Jose Luis Magana/AP

FBI Director: Actually, We Do Sometimes Spy Without a Warrant

James Comey admitted on Thursday, “There are exceptions” to the agency’s warrant-first rule for surveillance.

FBI Director James Comey on Thursday clarified a statement he made earlier in the week that the FBI never conducts electronic surveillance without a court order, saying, "There are exceptions" to the warrant-first rule.

"It remains true in the over-, over- overwhelming number of our cases—we have court authority to collect the content of emails or telephones," Comey said during a discussion at the Brookings Institution. "But there are exceptions to the warrant requirement. "

Comey gave a speech warning that strengthened encryption measures in Apple and Google's new phones could lock out law enforcement from conducting the surveillance necessary to pursue criminal investigations and thwart terrorist plots. He cautioned that the "post-Snowden wind" blowing toward heightened privacy has swung too far and that electronic data should not be "beyond the law."

But Comey was asked to explain his answer to a question in a 60 Minutes interview that aired on Sunday, where he claimed that the FBI never collects digital information without first obtaining judicial approval.

"When I was asked that question, I gave an answer that I thought was fair and accurate, Comey said. "And people gave me feedback afterward saying it was insufficiently lawyerly, it should have been longer, and what about the exceptions. And I think that's very fair feedback, and I wish I had thought of it in the moment."

Comey gave two examples when the FBI is able to conduct surveillance without a warrant: when consent is obtained, and during surveillance of foreign suspects under Section 702 of the Foreign Intelligence Surveillance Act. That law allows for "incidental" collection of Americans that electronically communicate with the foreign target, a practice that privacy advocates, including Sen. Ron Wyden, have slammed as a warrantless "backdoor search" loophole that infringes on civil liberties.

Comey's response in the 60 Minutes interview was less nuanced. When asked by journalist Scott Pelley if there is ever surveillance without a court order, Comey replied: "By the FBI? No. We don't do electronic surveillance without a court order."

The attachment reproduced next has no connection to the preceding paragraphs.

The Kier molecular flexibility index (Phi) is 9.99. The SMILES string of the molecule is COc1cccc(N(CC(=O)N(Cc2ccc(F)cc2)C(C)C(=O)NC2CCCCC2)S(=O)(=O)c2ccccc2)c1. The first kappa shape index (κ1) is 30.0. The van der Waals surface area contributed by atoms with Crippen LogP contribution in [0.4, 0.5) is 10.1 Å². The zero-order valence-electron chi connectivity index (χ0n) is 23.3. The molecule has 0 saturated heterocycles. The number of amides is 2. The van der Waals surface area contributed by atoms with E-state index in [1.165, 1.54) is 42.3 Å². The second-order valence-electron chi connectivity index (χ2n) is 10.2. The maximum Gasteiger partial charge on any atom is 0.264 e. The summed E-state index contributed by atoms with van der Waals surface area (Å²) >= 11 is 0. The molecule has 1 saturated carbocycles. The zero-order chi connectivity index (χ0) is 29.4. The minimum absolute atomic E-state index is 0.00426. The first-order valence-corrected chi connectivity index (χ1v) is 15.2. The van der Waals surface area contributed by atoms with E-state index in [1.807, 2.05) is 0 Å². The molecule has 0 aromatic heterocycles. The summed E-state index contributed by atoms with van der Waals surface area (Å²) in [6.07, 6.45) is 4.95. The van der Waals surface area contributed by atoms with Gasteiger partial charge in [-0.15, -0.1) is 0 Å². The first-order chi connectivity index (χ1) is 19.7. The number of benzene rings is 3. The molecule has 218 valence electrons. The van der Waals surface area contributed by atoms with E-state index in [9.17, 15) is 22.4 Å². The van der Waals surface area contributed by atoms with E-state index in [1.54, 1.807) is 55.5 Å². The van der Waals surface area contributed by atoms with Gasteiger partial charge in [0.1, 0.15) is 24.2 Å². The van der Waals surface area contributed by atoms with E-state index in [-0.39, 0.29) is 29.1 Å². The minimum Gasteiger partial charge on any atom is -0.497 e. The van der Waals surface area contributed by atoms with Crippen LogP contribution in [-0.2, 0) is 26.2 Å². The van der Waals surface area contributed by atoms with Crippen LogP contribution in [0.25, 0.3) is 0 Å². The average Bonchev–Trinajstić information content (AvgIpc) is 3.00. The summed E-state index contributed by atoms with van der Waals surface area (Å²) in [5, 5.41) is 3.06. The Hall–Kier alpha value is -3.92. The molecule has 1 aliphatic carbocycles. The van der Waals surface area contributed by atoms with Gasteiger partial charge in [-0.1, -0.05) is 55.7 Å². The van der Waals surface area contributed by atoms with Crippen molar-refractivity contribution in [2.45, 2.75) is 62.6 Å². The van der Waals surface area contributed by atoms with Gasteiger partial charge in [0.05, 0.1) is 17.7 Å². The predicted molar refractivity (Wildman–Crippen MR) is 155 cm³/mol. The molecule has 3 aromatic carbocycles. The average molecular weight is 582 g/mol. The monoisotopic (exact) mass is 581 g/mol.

Pelley pressed again, saying, "You know that some people are going to roll their eyes when they hear that?"

But Comey doubled down: "Yeah, but we cannot read your emails or listen to your calls without going to a federal judge, making a showing of probable cause that you are a terrorist, an agent of a foreign power, or a serious criminal of some sort, and get permission for a limited period of time to intercept those communications. It is an extremely burdensome process. And I like it that way."

Comey spent much of his discussion on Thursday reiterating his fears that technological advances in encryption will make it harder to defeat the "bad guys." He noted that the debate provoked by Edward Snowden's leaks last year has been important, but he suggested that tech companies are going too far with some of their new privacy measures." He urged an update to a 1994 wiretapping law, the Communications Assistance for Law Enforcement Act, to ensure that intelligence agencies can access the various and expanding types of electronic communications.

"Encryption threatens to lead us to a very, very dark place," Comey said. "No one in this country should be beyond the law."